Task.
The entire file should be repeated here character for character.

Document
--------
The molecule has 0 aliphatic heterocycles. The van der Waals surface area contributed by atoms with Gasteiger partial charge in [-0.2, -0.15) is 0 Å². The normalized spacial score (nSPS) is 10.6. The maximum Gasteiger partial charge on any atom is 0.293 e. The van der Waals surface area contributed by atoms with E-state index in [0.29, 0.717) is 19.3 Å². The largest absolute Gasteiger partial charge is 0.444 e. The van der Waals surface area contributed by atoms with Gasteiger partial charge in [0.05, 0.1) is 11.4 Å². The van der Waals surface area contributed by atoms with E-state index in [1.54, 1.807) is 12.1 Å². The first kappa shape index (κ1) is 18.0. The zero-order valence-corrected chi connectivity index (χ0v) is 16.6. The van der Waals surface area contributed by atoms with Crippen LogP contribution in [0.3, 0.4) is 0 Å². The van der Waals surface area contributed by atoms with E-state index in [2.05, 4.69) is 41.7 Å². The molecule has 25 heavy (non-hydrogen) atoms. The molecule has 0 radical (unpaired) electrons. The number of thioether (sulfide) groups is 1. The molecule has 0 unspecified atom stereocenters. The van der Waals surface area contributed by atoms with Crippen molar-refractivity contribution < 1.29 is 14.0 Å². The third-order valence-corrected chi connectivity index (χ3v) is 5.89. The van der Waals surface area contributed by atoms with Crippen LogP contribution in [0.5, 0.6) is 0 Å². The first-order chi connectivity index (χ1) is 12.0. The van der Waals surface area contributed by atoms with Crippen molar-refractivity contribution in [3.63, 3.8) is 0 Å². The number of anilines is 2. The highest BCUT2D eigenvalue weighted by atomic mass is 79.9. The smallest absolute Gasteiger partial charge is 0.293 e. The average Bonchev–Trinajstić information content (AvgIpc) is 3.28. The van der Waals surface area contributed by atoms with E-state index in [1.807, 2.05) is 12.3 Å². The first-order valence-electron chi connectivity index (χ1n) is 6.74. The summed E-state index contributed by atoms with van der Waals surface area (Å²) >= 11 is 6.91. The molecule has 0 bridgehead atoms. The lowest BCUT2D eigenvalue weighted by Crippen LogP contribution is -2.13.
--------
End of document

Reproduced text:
The molecule has 0 aliphatic heterocycles. The van der Waals surface area contributed by atoms with Gasteiger partial charge in [-0.2, -0.15) is 0 Å². The normalized spacial score (nSPS) is 10.6. The maximum Gasteiger partial charge on any atom is 0.293 e. The van der Waals surface area contributed by atoms with E-state index in [0.29, 0.717) is 19.3 Å². The largest absolute Gasteiger partial charge is 0.444 e. The van der Waals surface area contributed by atoms with Gasteiger partial charge in [0.05, 0.1) is 11.4 Å². The van der Waals surface area contributed by atoms with E-state index in [1.54, 1.807) is 12.1 Å². The first kappa shape index (κ1) is 18.0. The zero-order valence-corrected chi connectivity index (χ0v) is 16.6. The van der Waals surface area contributed by atoms with Crippen LogP contribution in [0.3, 0.4) is 0 Å². The van der Waals surface area contributed by atoms with E-state index in [2.05, 4.69) is 41.7 Å². The molecule has 25 heavy (non-hydrogen) atoms. The molecule has 0 radical (unpaired) electrons. The number of thioether (sulfide) groups is 1. The molecule has 0 unspecified atom stereocenters. The van der Waals surface area contributed by atoms with Crippen molar-refractivity contribution < 1.29 is 14.0 Å². The third-order valence-corrected chi connectivity index (χ3v) is 5.89. The van der Waals surface area contributed by atoms with Crippen LogP contribution in [0.5, 0.6) is 0 Å². The first-order chi connectivity index (χ1) is 12.0. The van der Waals surface area contributed by atoms with Crippen molar-refractivity contribution in [3.63, 3.8) is 0 Å². The number of anilines is 2. The highest BCUT2D eigenvalue weighted by atomic mass is 79.9. The smallest absolute Gasteiger partial charge is 0.293 e. The average Bonchev–Trinajstić information content (AvgIpc) is 3.28. The van der Waals surface area contributed by atoms with E-state index in [1.807, 2.05) is 12.3 Å². The first-order valence-electron chi connectivity index (χ1n) is 6.74. The summed E-state index contributed by atoms with van der Waals surface area (Å²) >= 11 is 6.91. The molecule has 0 bridgehead atoms. The lowest BCUT2D eigenvalue weighted by Crippen LogP contribution is -2.13.